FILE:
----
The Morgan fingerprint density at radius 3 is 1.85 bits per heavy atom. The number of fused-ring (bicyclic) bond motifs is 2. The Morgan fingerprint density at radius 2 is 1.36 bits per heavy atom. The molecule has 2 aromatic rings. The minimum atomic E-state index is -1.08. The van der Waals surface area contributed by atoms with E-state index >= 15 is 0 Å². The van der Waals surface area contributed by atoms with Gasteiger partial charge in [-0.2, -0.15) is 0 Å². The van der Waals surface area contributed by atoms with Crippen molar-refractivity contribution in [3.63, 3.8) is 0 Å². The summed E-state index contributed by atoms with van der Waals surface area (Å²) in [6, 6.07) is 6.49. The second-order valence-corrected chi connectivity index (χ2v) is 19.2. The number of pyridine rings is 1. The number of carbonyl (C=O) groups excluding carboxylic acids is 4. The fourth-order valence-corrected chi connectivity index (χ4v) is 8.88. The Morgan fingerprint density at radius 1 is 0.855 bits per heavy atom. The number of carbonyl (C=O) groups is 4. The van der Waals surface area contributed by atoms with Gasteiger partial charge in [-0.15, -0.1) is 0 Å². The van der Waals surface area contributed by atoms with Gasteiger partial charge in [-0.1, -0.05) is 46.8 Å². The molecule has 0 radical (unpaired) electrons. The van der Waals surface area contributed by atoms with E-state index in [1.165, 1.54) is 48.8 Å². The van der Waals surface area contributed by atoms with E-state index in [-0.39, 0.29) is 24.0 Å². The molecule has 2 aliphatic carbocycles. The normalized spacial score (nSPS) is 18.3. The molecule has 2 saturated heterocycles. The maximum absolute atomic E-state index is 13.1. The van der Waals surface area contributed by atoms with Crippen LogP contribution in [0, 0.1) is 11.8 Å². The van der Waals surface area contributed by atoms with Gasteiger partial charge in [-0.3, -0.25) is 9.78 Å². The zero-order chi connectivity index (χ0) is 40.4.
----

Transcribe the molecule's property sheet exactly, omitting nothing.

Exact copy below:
The Morgan fingerprint density at radius 3 is 1.85 bits per heavy atom. The number of fused-ring (bicyclic) bond motifs is 2. The Morgan fingerprint density at radius 2 is 1.36 bits per heavy atom. The molecule has 2 aromatic rings. The minimum atomic E-state index is -1.08. The van der Waals surface area contributed by atoms with E-state index >= 15 is 0 Å². The van der Waals surface area contributed by atoms with Gasteiger partial charge in [-0.2, -0.15) is 0 Å². The van der Waals surface area contributed by atoms with Crippen molar-refractivity contribution in [3.63, 3.8) is 0 Å². The summed E-state index contributed by atoms with van der Waals surface area (Å²) in [6, 6.07) is 6.49. The second-order valence-corrected chi connectivity index (χ2v) is 19.2. The number of pyridine rings is 1. The number of carbonyl (C=O) groups excluding carboxylic acids is 4. The fourth-order valence-corrected chi connectivity index (χ4v) is 8.88. The Morgan fingerprint density at radius 1 is 0.855 bits per heavy atom. The number of carbonyl (C=O) groups is 4. The van der Waals surface area contributed by atoms with Gasteiger partial charge in [-0.15, -0.1) is 0 Å². The van der Waals surface area contributed by atoms with Gasteiger partial charge in [-0.1, -0.05) is 46.8 Å². The molecule has 0 radical (unpaired) electrons. The van der Waals surface area contributed by atoms with E-state index in [1.165, 1.54) is 48.8 Å². The van der Waals surface area contributed by atoms with E-state index in [-0.39, 0.29) is 24.0 Å². The molecule has 2 aliphatic carbocycles. The normalized spacial score (nSPS) is 18.3. The molecule has 2 saturated heterocycles. The maximum absolute atomic E-state index is 13.1. The van der Waals surface area contributed by atoms with Crippen LogP contribution in [0, 0.1) is 11.8 Å². The van der Waals surface area contributed by atoms with Gasteiger partial charge in [-0.3, -0.25) is 9.78 Å². The zero-order chi connectivity index (χ0) is 40.4.